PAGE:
Seeing Jasper’s plight, I couldn’t help but compare it with my own father’s last month of life, spent battling leiomyosarcoma, a very rare, aggressive cancer that travels throughout the blood and causes tumors in smooth muscles.

My father, divorced and living alone, wanted to die at home. I was only seventeen at the time, but I supported his wishes. I visited him daily and, together with my uncle and a hospice nurse, did everything possible to help him.

My father faded quickly. His frail body bore the signs of his three-year battle with cancer–one thigh emaciated after a tumor’s removal, his rib cage scarred where chest tubes had been inserted to treat his collapsed lungs. He’d open his eyes wide when I greeted him, but with each day he ate and drank less and grew more disoriented. Finally, he became delirious.

Despite his suffering, it seemed he was trying to hold on–waiting for my arrival each day. It hurt to see him in such pain. One afternoon, I said, “Please, Dad, it’s time to let go…it’s okay…you’ll be safe…and I love you.”  

In the early hours of the following morning, he passed away. He was finally at peace, with no more suffering.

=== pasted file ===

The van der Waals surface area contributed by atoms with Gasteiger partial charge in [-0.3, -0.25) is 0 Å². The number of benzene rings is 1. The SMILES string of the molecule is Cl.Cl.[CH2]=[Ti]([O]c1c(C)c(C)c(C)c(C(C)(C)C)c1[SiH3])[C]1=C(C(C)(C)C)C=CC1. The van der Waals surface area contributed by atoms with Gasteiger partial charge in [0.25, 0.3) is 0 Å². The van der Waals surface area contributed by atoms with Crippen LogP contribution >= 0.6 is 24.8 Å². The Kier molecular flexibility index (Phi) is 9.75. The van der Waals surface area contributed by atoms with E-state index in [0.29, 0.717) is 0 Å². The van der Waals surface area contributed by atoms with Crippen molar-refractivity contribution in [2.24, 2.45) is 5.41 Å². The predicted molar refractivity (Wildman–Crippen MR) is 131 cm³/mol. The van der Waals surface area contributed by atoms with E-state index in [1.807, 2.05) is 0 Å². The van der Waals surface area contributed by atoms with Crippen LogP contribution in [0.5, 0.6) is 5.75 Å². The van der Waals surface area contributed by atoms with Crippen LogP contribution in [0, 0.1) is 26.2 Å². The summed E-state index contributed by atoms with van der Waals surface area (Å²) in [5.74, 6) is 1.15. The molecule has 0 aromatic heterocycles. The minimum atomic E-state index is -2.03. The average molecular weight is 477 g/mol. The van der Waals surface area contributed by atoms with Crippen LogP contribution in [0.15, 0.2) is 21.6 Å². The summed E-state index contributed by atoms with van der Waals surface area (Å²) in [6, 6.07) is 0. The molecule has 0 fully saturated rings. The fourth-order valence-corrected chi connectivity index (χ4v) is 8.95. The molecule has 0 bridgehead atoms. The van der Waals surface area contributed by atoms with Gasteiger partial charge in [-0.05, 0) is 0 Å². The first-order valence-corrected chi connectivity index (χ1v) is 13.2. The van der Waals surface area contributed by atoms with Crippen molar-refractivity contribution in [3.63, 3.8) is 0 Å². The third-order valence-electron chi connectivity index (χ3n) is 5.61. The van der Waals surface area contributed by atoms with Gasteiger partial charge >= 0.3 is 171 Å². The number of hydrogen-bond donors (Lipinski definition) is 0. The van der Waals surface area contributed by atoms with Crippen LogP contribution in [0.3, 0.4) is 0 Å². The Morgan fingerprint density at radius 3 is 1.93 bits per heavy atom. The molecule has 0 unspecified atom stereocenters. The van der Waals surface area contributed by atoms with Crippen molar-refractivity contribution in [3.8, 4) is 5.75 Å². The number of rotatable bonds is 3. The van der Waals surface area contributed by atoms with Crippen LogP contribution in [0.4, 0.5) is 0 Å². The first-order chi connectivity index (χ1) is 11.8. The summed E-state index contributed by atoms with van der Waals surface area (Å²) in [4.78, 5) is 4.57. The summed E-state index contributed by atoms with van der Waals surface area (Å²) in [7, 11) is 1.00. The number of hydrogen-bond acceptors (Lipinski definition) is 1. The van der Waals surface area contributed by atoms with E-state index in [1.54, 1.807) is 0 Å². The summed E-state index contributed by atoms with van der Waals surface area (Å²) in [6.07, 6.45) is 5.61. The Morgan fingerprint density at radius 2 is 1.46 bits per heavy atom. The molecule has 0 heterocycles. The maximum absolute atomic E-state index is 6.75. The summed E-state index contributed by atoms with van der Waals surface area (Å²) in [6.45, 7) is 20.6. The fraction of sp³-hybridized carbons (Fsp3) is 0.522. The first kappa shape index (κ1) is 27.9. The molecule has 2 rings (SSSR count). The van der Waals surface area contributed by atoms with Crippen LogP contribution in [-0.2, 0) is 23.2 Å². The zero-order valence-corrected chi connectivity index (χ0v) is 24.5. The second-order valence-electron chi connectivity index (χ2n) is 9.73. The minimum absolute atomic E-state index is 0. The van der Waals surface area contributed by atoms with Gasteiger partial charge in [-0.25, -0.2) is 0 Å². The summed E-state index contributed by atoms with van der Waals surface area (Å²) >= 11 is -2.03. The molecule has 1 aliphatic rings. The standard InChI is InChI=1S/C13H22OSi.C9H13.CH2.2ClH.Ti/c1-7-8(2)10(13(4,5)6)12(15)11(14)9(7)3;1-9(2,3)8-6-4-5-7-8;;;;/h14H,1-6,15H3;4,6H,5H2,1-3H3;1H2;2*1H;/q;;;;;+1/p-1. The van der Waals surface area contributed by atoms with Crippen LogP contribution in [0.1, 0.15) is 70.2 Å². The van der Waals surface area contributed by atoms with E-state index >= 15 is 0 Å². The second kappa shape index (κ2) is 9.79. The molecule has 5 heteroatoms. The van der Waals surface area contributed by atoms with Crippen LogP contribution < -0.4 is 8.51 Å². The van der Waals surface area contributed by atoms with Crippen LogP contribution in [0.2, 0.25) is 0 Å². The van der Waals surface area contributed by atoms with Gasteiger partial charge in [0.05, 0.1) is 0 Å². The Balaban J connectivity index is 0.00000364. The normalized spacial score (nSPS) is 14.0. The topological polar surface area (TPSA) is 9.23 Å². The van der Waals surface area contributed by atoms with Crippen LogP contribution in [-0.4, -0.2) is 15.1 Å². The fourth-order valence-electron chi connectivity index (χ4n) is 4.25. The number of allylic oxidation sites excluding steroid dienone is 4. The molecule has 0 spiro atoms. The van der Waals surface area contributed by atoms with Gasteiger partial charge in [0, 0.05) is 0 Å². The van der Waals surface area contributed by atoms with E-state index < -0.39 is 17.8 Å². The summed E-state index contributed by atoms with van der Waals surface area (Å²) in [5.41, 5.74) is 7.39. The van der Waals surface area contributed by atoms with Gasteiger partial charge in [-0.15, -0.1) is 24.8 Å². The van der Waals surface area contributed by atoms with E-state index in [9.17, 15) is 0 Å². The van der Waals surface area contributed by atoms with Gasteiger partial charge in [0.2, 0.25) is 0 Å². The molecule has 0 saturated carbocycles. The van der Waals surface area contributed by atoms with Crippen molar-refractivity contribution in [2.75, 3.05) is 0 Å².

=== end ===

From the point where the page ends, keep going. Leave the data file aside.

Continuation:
Only months later did I realize how much my father’s end-of-life ordeal had sapped me. Now, I could relate to Esther and her daily vigils alongside Jasper: although I’d reached a point where I was ready to let go, maybe she hadn’t quite gotten there yet.

Ultimately the family deferred to Esther: Jasper was put on a long-term feeding tube and moved to a local nursing home.

Months later, visiting the nursing home with a physician who worked there, I happened to spot Jasper’s name on the resident list. His feeding tube had been plugging up, so we stopped by his room to see if we could fix the problem.

In some ways, I felt I’d walked back into the scene I’d left months before.

Sunlight streamed in through the window. Calla lilies sat on the nightstand. Jasper lay in bed. His respirations rasped amid the morning silence, but he showed no distress. His position was the same as when last I’d seen him–his hands curled on his chest, his head tilted back, his mouth forming a perfect O.

I touched his hand. His skin was warm and dry. Gently, I pinched his wrist. He didn’t stir.

“Jasper!” I called softly. No response.

I lifted his closed eyelids; no flicker.

According to his vital signs–heart rate, respirations, blood pressure, temperature–he was alive. But Jasper was gone.